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Hyperopia in Nashville, TN

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About Hyperopia

Good vision is something everybody wants. It can impact daily activities, work performance, favorite pastimes, and even working out. Hyperopia, often referred to as farsightedness, is among the most frequently treated types of vision impairments. Around 5 – 10 percent of Americans have hyperopia. Hyperopia is characterized as the reduced ability to clearly view things that are close up, such as text in a book or photographs. This condition can make hobbies and tasks, like sewing and vacuuming, challenging. Much like nearsightedness, the severity of hyperopia can be diagnosed as slight to significant and will often lead to other unwanted symptoms that can bother you on a day-to-day basis. Fortunately, there are multiple ways to handle your hyperopia.

At Wang Vision Institute, our knowledgeable team can determine if you have hyperopia and detail your possible treatment choices. 

Symptoms of farsightedness

Patients with farsightedness may not notice the signs until their near vision starts to look fuzzy. The inability to clearly see items near the eyes is the most notable sign of being farsighted. Nevertheless, hyperopia that isn’t obvious yet or has been neglected does sometimes result in eye fatigue, also referred to as asthenopia. The extra strain on the eyes that comes from performing certain tasks, such as studying, playing video games, or using the computer, can trigger headaches, burning and sore eyes, and stiffness in the shoulders and neck.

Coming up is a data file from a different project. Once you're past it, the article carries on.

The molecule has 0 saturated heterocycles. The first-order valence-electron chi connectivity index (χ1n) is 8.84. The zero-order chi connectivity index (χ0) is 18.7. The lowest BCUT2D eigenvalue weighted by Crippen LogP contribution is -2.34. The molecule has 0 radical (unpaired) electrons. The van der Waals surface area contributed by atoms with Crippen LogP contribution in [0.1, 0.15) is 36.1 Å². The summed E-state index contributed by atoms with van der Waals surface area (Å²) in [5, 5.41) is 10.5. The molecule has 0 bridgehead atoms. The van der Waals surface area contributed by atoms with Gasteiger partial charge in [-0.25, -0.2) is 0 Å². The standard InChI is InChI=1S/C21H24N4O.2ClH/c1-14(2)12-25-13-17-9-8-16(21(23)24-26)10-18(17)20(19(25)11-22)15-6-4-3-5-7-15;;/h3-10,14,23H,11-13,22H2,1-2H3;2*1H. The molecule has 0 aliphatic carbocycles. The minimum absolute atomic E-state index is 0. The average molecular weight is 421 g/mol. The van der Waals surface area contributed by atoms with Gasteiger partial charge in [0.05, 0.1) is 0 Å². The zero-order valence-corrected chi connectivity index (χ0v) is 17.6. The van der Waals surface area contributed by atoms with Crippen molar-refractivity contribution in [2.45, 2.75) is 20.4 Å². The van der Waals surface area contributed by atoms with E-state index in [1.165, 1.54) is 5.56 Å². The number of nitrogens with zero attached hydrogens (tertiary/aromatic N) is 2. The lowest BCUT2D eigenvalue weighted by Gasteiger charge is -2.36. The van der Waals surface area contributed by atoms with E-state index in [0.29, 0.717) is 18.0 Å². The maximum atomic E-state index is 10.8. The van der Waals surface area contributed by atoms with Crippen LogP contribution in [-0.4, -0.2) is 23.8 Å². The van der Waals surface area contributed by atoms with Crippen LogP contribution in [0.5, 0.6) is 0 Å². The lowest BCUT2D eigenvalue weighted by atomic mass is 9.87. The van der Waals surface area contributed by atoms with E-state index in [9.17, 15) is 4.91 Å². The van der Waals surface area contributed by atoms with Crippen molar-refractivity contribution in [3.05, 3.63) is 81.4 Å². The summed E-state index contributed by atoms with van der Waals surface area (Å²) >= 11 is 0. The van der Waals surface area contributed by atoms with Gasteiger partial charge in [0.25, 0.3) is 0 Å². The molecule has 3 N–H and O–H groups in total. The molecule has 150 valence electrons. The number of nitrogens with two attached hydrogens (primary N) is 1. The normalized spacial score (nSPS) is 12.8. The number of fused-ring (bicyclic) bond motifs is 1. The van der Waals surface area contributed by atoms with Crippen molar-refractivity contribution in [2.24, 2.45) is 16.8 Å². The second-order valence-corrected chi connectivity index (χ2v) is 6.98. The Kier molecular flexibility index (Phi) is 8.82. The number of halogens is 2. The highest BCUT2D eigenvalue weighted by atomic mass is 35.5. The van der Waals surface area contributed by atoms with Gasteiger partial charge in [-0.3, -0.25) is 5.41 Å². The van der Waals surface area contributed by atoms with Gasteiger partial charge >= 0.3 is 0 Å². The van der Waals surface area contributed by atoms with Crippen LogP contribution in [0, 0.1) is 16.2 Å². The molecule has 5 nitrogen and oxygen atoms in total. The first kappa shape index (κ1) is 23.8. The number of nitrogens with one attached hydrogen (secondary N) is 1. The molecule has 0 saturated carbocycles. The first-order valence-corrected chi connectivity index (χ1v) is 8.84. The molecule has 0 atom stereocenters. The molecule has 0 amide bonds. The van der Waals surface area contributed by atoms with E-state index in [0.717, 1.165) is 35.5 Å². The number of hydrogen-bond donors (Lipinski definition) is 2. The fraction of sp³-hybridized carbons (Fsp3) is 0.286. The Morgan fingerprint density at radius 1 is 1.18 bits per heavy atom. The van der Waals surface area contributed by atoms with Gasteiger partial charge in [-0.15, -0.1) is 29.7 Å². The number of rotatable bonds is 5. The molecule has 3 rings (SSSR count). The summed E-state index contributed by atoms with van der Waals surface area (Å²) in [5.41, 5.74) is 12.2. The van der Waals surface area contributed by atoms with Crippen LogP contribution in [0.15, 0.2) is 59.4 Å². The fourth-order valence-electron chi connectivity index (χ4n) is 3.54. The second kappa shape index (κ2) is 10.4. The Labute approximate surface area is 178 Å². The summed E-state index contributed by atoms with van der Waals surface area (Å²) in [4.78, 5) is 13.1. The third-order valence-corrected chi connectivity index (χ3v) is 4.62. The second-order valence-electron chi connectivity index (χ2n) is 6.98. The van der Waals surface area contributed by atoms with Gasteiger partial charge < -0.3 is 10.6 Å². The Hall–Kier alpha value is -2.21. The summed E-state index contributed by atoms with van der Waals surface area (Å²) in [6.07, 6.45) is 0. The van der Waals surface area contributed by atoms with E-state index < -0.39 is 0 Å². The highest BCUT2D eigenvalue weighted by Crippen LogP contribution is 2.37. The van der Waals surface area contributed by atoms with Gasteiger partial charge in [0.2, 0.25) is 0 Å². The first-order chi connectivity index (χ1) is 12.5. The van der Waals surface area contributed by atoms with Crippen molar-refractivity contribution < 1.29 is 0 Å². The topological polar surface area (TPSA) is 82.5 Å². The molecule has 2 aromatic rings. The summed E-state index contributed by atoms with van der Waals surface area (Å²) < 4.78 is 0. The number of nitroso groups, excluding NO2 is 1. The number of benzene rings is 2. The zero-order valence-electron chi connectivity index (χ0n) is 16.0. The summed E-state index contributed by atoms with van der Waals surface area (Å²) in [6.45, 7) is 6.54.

Causes

For the most part, hyperopia runs in the family. The impaired close-up vision of hyperopia is the result of the curve of either the eyeball itself or of the cornea. When the whole eye is compressed from front to back, it affects the curvature of the eye, leading to problems with how light hits the retina. Similarly, when the cornea is not round enough, light entering the eye can't be focused by the retina properly. In most cases, hyperopia is present at birth, though children may eventually overcome their farsightedness as their eyes continue developing. This condition is often confused with presbyopia. Both conditions affect near vision, but they are separate conditions. Presbyopia refers to the decline in near vision due to the hardening in the eye’s lens and occurs as we age, generally developing in men and women aged 40 years or more.

Diagnosis of hyperopia

The tests we do to find out whether you have hyperopia are the same tests that are used to check for myopia. These basic assessments typically involve the person showing how plainly he or she can read the letters on an eye chart, as well as one or two tests to determine if light is being focused on the retinas right in the center. Each acuity test is noninvasive and completed in a short amount of time. 

Treatment Options

Certain individuals with hyperopia may be eligible for laser vision correction, like LASIK or PRK. After your evaluation, we can tell you whether laser vision correction could be a potential option for you. For those who are eligible, refractive surgery can provide life-changing, long-lasting clear vision.

Hyperopia FAQs

Can hyperopia get worse without treatment?

Farsightedness often starts during childhood but can get worse with age. While hyperopia may not lead to total vision loss or blindness, patients with presbyopia may notice more serious symptoms that prevent them from reading or driving.

Can farsightedness be treated without surgery?

Glasses and contact lenses can improve your vision and help you focus on objects more clearly. However, these are not ideal for athletes or very active individuals. We recommend laser surgery to address the cause of your farsightedness.

Which laser treatments help with hyperopia?

LASIK and PRK are among the safest and most effective solutions for men and women with farsightedness. Our Nashville, TN, office needs to perform an examination and confirm your hyperopia diagnosis before moving forward.

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*Individual results are not guaranteed and may vary from person to person. Images may contain models.